0603FORT COLLINS — The new King Soopers Marketplace store in north Fort Collins is celebrating its grand opening week, and hopes are high that the mega-grocery will be a lynchpin in helping lift up the area’s business community.
“I think obviously it’s going to be a service that helps out the people in the area, but it’s also going to spur some more future development in our area and add (tax increment financing) money for the Urban Renewal Area so we can continue to do more improvement and infrastructure there,” said Dean Hoag, owner of Rocky Mountain Battery and president of the North College Business Association.
Under construction for a year, the North College Marketplace had a new Chase Bank and Bullfrog Wine and Spirits already open when the anchor store — the 123,000-square-foot King Soopers Marketplace — opened June 1.
The development also includes two existing businesses — Pobre Poncho’s Mexican Restaurant and North College Motors — and will eventually add more shops, including a Great Clips hair salon.
But the star attraction is the King Soopers supermarket, the second of three Marketplace stores set to open this year. A similar store opened in Greeley in February at 6922 10th Street and another is scheduled to open Dec. 1 in Arvada.
Kelli McGannon, King Soopers/City Market public affairs director, said the three new stores are much bigger than the company’s typical stores and include a wide variety of additional shopping experiences.
“They have all the things you’re used to finding at King Soopers, plus a kitchen supply, bed-and-bath accessories, even furniture that you can use in your home,” she said. “We think our customers will like the expanded variety.”
McGannon said other features include a “baby world” that offers “everything for the baby,” a Fred Meyers jewelry store, a Starbucks coffee shop, sushi bar, US Bank, pharmacy, deli and a grill in the meat department.
“It really is amazing,” she said. “We think we can offer some easy one-stop shopping.”
McGannon said King Soopers realizes grocery shoppers are increasingly looking for the kind of experience offered by Walmart SuperStores.
“Everybody knows the grocery market in Colorado is very competitive,” she said. “King Soopers has to work hard every day to earn that shopper’s dollar, and one-stop shopping is a way to establish brand loyalty with that consumer.
“Is that good for King Soopers? Of course,” she added. “But it’s really a win-win strategy for everyone.”
McGannon said the store’s opening is providing jobs for 212 people, not counting those who worked to build it. “It’s a great boost for the local economy,” she said. “These are good jobs with good pay and benefits. They offer a fair wage, quality health-care benefits and a possible career.”
McGannon noted that the current average length of service for a King Soopers/City Market employee is 17 years.
The new $40 million King Soopers Marketplace store will also include a walk-in health-care clinic called The Little Clinic, the 14th Colorado location to be opened by a Brentwood, Tenn.-based company. The clinic will have two exam rooms, a private waiting area and an electronic kiosk for patient sign-in.
The Little Clinic is open seven days a week and no appointment is necessary. A list of accepted insurances is available at www.thelittleclinic.com.
The new King Soopers store is the fifth for Fort Collins. “The Fort Collins community has been fantastic for us, so that made it an easy decision to make it the location of our second Marketplace store,” McGannon said.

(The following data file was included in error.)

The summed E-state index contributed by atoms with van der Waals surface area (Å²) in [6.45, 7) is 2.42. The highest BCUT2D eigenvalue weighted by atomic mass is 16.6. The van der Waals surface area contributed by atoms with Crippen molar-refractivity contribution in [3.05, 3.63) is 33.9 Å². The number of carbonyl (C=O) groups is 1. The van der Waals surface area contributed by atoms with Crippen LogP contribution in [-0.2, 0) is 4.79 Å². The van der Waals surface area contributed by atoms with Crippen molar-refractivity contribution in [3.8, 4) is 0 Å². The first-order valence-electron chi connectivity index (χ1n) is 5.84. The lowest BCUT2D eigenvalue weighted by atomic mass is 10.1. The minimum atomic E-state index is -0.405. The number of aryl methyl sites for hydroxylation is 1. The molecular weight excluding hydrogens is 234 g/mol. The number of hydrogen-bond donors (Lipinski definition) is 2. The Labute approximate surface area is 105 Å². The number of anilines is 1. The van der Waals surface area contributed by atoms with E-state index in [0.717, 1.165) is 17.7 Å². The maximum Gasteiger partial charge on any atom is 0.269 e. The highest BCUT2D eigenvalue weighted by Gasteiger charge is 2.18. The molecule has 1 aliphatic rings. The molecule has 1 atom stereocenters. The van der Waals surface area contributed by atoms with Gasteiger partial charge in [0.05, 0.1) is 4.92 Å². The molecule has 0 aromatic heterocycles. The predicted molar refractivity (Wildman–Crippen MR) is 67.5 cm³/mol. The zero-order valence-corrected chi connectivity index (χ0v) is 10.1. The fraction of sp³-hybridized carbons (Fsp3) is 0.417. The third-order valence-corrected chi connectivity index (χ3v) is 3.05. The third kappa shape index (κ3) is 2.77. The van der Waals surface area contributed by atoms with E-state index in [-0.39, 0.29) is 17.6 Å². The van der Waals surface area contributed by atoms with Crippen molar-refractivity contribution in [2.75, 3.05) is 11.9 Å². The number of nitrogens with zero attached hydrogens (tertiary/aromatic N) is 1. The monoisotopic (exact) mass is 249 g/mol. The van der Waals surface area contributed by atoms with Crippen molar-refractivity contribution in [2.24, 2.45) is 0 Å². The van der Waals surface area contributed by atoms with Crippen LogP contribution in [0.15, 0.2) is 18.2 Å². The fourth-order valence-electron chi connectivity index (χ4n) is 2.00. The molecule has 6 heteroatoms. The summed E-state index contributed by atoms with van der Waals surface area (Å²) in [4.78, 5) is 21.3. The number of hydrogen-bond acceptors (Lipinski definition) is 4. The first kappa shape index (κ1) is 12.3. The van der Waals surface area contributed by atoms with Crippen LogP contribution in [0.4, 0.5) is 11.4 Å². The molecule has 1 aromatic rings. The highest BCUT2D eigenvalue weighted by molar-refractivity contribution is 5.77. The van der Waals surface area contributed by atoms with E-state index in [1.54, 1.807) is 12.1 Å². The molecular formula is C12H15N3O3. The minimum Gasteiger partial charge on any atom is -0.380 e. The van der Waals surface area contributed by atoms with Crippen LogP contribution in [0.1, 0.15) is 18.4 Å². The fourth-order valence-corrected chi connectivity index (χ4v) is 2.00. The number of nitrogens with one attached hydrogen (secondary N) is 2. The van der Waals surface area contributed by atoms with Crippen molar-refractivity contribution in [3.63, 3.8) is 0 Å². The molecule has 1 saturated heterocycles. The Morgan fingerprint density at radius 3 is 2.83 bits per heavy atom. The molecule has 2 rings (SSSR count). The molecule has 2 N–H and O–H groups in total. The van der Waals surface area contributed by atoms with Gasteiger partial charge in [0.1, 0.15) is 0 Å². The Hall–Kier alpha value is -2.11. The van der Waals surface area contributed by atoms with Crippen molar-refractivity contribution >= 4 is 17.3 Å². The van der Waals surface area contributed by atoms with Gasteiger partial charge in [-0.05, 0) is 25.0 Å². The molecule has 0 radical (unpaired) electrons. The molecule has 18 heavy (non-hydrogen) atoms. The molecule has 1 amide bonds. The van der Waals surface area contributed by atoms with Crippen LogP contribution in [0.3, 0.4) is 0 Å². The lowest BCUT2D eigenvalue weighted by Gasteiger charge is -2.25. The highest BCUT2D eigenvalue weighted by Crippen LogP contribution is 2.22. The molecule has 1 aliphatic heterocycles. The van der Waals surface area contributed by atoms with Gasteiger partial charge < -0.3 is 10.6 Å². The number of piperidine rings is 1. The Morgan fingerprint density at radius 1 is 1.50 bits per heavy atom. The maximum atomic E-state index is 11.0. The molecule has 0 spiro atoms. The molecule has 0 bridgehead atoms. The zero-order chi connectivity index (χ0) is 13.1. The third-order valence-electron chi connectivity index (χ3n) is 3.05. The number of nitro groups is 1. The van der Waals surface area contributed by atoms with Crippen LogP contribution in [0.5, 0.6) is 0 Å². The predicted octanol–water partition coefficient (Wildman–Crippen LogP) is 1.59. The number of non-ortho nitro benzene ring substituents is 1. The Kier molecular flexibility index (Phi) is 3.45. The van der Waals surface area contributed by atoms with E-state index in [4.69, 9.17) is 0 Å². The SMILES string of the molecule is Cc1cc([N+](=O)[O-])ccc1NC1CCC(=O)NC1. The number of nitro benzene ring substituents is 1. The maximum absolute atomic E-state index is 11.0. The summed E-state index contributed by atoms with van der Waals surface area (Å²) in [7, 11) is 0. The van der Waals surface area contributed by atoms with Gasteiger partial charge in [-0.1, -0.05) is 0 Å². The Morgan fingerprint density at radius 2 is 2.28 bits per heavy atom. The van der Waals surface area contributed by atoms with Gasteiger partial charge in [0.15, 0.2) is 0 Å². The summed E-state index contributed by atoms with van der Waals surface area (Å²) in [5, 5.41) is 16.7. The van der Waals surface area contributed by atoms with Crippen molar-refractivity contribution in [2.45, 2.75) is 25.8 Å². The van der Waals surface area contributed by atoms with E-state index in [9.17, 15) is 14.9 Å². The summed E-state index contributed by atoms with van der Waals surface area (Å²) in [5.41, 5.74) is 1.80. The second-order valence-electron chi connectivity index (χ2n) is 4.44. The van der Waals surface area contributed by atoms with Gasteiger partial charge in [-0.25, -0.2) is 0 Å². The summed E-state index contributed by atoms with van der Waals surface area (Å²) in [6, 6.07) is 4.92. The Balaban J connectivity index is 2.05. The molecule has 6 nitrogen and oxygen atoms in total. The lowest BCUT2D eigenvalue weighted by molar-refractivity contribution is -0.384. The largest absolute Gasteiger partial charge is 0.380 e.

The North College Marketplace project was developed by Loveland Commercial LLC, headed by partners Eric Holsapple and Don Marostica. The developers were able to secure $8 million in tax-increment financing in 2008 from the newly established North College Urban Renewal Authority.
The URA was created to help move development forward in the blighted area north of downtown Fort Collins. The URA has also helped finance other improvements in the area, including expansions of JAX Mercantile, Valley Steel and Wire, Kaufman and Robinson and a new building for the Rocky Mountain Innosphere.
URA funding is also pledged to help fund Union Place, a proposed 89-unit residential development just west of College Avenue that has infrastructure installed and is scheduled for completion by the end of 2012.
Business Association President Hoag said the additional tax value of the projects will help fund new infrastructure in the North College URA, including new sidewalks, utilities and other amenities.
“The value of (North College Marketplace) and other projects increases the tax base and we’re able to put that money back in to improve the infrastructure up here,” he said.
Hoag said he was pleased to see the project come to completion. “I’m happy to see King Soopers worked through these tough times to make it happen,” he said. “I think once people see what a great project it is, more development is going to happen and it will kick-start a lot of stuff.”
One unknown is what impact the King Soopers Marketplace will have on the Albertson’s grocery just across the street. The Bullfrog liquor store has already moved from next to the Albertson’s to the Marketplace space.
Christine Wilcox, Albertson’s spokeswoman, said the company does not “comment on competition or competitive openings,” but noted that Albertson’s has “no current plans to close any of our locations.”
Hoag said he hopes both stores can co-exist. “There’s always that concern when competition comes in,” he said. “It’s tough, because you want to see development but you don’t want to see existing development hurt.
“I hope they can go on side by side and make it a competitive environment that works for everybody in the area.”